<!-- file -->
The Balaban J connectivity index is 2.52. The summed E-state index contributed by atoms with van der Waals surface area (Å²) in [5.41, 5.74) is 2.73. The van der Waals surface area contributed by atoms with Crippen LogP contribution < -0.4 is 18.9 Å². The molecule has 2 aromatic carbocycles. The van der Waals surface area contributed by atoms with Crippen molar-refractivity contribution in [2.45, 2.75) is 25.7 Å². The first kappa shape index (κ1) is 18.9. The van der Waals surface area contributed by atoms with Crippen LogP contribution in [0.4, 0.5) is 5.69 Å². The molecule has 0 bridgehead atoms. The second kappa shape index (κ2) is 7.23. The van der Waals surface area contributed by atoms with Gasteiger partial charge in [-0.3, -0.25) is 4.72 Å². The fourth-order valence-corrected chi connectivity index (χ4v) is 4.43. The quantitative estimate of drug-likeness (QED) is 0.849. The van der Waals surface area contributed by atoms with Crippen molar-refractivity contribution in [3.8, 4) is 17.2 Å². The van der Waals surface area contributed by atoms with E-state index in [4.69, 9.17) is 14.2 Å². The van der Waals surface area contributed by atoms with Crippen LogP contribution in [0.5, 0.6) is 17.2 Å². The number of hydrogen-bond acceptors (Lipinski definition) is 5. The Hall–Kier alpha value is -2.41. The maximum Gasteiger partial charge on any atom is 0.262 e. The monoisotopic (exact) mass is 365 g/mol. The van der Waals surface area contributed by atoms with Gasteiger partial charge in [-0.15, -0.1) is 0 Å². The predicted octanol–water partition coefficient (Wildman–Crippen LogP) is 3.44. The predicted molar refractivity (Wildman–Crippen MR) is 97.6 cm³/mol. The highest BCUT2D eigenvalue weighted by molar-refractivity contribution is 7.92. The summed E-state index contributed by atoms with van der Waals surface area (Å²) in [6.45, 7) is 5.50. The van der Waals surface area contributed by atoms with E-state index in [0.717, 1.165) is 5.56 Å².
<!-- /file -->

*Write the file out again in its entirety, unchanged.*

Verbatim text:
The Balaban J connectivity index is 2.52. The summed E-state index contributed by atoms with van der Waals surface area (Å²) in [5.41, 5.74) is 2.73. The van der Waals surface area contributed by atoms with Crippen LogP contribution < -0.4 is 18.9 Å². The molecule has 2 aromatic carbocycles. The van der Waals surface area contributed by atoms with Crippen molar-refractivity contribution in [2.45, 2.75) is 25.7 Å². The first kappa shape index (κ1) is 18.9. The van der Waals surface area contributed by atoms with Crippen LogP contribution in [0.4, 0.5) is 5.69 Å². The molecule has 0 bridgehead atoms. The second kappa shape index (κ2) is 7.23. The van der Waals surface area contributed by atoms with Gasteiger partial charge in [-0.3, -0.25) is 4.72 Å². The fourth-order valence-corrected chi connectivity index (χ4v) is 4.43. The quantitative estimate of drug-likeness (QED) is 0.849. The van der Waals surface area contributed by atoms with Crippen molar-refractivity contribution in [3.8, 4) is 17.2 Å². The van der Waals surface area contributed by atoms with E-state index in [4.69, 9.17) is 14.2 Å². The van der Waals surface area contributed by atoms with Crippen LogP contribution in [0.5, 0.6) is 17.2 Å². The number of hydrogen-bond acceptors (Lipinski definition) is 5. The Hall–Kier alpha value is -2.41. The maximum Gasteiger partial charge on any atom is 0.262 e. The monoisotopic (exact) mass is 365 g/mol. The van der Waals surface area contributed by atoms with Gasteiger partial charge in [-0.15, -0.1) is 0 Å². The predicted octanol–water partition coefficient (Wildman–Crippen LogP) is 3.44. The predicted molar refractivity (Wildman–Crippen MR) is 97.6 cm³/mol. The highest BCUT2D eigenvalue weighted by molar-refractivity contribution is 7.92. The summed E-state index contributed by atoms with van der Waals surface area (Å²) in [6.45, 7) is 5.50. The van der Waals surface area contributed by atoms with E-state index in [0.717, 1.165) is 5.56 Å².